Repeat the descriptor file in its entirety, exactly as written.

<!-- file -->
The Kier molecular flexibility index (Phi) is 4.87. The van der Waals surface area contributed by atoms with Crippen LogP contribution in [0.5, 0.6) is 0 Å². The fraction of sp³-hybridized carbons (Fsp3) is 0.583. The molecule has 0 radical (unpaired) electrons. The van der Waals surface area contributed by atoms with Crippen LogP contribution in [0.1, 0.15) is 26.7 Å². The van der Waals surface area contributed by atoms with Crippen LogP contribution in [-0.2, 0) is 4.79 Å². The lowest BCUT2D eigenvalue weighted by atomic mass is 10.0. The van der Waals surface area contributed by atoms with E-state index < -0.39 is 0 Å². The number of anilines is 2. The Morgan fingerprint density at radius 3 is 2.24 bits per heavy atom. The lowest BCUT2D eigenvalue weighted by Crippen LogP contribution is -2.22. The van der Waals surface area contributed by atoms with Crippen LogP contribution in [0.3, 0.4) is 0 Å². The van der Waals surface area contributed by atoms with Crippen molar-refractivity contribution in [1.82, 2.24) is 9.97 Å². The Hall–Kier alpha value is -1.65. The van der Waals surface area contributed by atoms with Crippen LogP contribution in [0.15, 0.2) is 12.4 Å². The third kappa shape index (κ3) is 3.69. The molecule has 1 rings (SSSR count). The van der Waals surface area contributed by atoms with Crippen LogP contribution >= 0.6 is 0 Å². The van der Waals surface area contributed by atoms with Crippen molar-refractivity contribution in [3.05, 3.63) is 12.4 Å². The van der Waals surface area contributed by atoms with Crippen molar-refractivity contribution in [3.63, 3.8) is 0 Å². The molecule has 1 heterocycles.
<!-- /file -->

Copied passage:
The Kier molecular flexibility index (Phi) is 4.87. The van der Waals surface area contributed by atoms with Crippen LogP contribution in [0.5, 0.6) is 0 Å². The fraction of sp³-hybridized carbons (Fsp3) is 0.583. The molecule has 0 radical (unpaired) electrons. The van der Waals surface area contributed by atoms with Crippen LogP contribution in [0.1, 0.15) is 26.7 Å². The van der Waals surface area contributed by atoms with Crippen LogP contribution in [-0.2, 0) is 4.79 Å². The lowest BCUT2D eigenvalue weighted by atomic mass is 10.0. The van der Waals surface area contributed by atoms with E-state index < -0.39 is 0 Å². The number of anilines is 2. The Morgan fingerprint density at radius 3 is 2.24 bits per heavy atom. The lowest BCUT2D eigenvalue weighted by Crippen LogP contribution is -2.22. The van der Waals surface area contributed by atoms with Crippen LogP contribution in [0.3, 0.4) is 0 Å². The van der Waals surface area contributed by atoms with Crippen molar-refractivity contribution in [1.82, 2.24) is 9.97 Å². The Hall–Kier alpha value is -1.65. The van der Waals surface area contributed by atoms with Crippen LogP contribution in [0.15, 0.2) is 12.4 Å². The third kappa shape index (κ3) is 3.69. The molecule has 1 rings (SSSR count). The van der Waals surface area contributed by atoms with Crippen LogP contribution >= 0.6 is 0 Å². The van der Waals surface area contributed by atoms with Crippen molar-refractivity contribution in [3.05, 3.63) is 12.4 Å². The van der Waals surface area contributed by atoms with Crippen molar-refractivity contribution in [3.63, 3.8) is 0 Å². The molecule has 1 heterocycles.